BRICS bank--a missed opportunity?
The New Development Bank, the multilateral bank established by the BRICS states of Brazil, Russia, India, China and South Africa, recently held its second annual meeting in New Delhi.
The bank, headquartered in Shanghai, was created with the purpose of supporting emerging economies whilst providing an alternative to the western dominated World Bank and International Monetary Fund. As of the announcement of the creation of the New Development Bank (NDB), the BRICS nations represented 40 per cent of the world’s population and agreed to establish the bank with an estimated capital of $100 billion.
Its creation could have been an opportunity to pave a new path for developmental economics, but instead the bank has been come to be seen as a replication of the existing Bretton Woods institutions. Writing in The Conversation, Misheck Mutize, Lecturer of Finance and Doctor of Philosophy Candidate, specialising in Finance, University of Cape Town and Sean Gossel, Senior Lecturer, UCT Graduate School of Business, University of Cape Town point to the partnerships NDB has engaged in, noting that it recently entered into an MoU with the European Bank for Reconstruction and Development (EBRD).
Mutize and Gossel argue that the NDB has already fallen into the trap of operating like the institutions that it is seeking to replace. By signing MoUs with institutions such as EBRD, and signing partnerships deals with the World Bank to co-finance projects, NDB has become part of the international framework it was seeking to compete with.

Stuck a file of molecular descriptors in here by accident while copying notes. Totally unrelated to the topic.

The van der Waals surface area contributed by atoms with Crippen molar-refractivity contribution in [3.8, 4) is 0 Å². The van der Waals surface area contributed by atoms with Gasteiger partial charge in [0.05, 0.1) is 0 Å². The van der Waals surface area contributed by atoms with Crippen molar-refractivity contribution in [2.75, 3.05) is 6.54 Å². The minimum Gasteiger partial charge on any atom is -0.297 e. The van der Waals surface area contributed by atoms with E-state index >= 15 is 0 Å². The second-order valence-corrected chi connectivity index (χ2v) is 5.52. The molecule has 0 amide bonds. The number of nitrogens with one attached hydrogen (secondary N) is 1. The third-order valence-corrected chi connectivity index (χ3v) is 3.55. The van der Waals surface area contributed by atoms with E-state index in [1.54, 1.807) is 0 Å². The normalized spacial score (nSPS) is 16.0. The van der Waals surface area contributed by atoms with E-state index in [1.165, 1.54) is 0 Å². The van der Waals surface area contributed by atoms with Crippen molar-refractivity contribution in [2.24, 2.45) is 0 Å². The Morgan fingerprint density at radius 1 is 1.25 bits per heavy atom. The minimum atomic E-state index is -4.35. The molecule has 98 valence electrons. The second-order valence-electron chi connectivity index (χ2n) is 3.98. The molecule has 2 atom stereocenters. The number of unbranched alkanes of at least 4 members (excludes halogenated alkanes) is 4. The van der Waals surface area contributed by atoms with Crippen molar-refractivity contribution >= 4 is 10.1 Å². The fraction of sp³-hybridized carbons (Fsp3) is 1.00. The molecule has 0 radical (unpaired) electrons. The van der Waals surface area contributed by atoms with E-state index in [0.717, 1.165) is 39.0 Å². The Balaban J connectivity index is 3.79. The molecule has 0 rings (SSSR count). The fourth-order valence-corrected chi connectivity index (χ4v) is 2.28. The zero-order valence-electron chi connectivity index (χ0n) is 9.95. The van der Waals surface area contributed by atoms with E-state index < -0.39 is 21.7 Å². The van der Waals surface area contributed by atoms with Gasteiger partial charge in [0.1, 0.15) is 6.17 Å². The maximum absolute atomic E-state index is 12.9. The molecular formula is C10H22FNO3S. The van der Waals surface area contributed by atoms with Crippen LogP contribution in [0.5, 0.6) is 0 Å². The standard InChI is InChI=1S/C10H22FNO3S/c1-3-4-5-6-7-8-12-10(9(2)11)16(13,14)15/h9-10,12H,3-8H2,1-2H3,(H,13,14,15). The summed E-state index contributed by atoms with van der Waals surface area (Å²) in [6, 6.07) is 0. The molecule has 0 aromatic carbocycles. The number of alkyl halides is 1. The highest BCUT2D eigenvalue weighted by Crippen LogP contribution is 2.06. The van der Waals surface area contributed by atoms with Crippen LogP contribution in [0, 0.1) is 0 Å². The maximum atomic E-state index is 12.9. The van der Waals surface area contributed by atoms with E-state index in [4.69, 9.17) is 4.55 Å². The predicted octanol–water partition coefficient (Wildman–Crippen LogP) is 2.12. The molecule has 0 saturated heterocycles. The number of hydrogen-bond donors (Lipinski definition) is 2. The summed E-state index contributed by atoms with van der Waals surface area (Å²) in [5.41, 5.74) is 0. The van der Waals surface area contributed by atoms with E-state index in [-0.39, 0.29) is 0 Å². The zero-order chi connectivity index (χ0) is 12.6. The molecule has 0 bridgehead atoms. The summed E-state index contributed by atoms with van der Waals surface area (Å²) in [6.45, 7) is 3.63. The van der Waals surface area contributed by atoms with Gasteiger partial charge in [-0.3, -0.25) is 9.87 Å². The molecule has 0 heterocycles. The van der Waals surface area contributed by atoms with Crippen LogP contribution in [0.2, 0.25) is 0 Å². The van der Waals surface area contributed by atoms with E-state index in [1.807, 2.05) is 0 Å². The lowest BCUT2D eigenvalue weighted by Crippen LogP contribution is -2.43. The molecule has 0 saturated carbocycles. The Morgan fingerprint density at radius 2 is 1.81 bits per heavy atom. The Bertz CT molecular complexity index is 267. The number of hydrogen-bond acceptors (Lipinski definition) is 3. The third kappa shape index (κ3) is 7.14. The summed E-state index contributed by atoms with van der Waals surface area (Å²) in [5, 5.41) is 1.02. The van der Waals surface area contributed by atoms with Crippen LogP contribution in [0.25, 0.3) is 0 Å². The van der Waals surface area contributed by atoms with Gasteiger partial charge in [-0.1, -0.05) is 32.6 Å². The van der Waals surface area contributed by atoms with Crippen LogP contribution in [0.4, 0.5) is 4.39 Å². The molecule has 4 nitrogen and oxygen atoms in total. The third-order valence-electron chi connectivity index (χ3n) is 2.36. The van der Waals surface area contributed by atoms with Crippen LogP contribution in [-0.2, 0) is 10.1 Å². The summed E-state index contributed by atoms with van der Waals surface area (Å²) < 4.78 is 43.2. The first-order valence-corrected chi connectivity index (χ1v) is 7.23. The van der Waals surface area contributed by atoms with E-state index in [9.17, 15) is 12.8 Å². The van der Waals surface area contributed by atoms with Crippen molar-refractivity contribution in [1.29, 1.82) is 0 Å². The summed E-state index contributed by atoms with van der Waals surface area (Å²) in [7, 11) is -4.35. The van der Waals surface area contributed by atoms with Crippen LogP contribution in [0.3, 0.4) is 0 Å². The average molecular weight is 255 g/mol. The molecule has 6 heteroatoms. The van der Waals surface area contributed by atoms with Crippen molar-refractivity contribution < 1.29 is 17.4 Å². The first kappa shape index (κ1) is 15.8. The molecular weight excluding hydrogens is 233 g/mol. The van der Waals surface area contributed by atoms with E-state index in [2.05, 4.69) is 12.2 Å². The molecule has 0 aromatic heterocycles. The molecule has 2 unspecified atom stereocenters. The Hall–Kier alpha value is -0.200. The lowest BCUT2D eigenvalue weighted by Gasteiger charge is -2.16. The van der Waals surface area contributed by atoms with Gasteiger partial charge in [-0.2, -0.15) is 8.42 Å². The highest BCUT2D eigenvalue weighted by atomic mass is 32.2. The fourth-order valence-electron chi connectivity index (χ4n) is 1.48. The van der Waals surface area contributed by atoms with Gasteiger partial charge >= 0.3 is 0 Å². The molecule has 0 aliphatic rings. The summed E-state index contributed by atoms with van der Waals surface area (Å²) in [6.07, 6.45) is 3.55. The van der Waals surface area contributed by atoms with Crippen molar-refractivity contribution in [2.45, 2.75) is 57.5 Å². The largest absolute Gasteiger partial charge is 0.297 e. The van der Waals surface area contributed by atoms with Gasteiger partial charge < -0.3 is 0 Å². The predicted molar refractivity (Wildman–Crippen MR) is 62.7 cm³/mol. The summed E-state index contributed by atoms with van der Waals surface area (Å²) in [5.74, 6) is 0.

Furthermore, the organisation is operating with the same corporate-led, for-profit model that existing Bretton Woods multilateral institutions utilise. Although a focus was put on investments being of a social nature from the start, as NDB is profit-driven this philosophy may be somewhat undermined. The interests of the citizens of BRICS nations may be taking a backseat to the profit-driven nature of NDB.
Of the $811 million NDB has already loaned out, $180 million found its way to South Africa as a loan to the state-owned power utility Eskom to develop 670 MW of power generation and the connection of 500 MW of renewable energy projects from independent power producers—an interesting proposition considering two of Eskom’s recent leaders have stated that the organisation wants little to nothing to do with renewable energy. In January 2017, BusinessDay reported that Eskom claims that renewable energy has caused ‘a net loss’ to the economy.
As to whether this loan has had a positive effect on the South African economy is a moot point. The loan adds further pressure to a country already likely to struggle with the dollar-denominated liabilities it has built up. In combination with this the currently dilapidated rand is likely to add further challenges.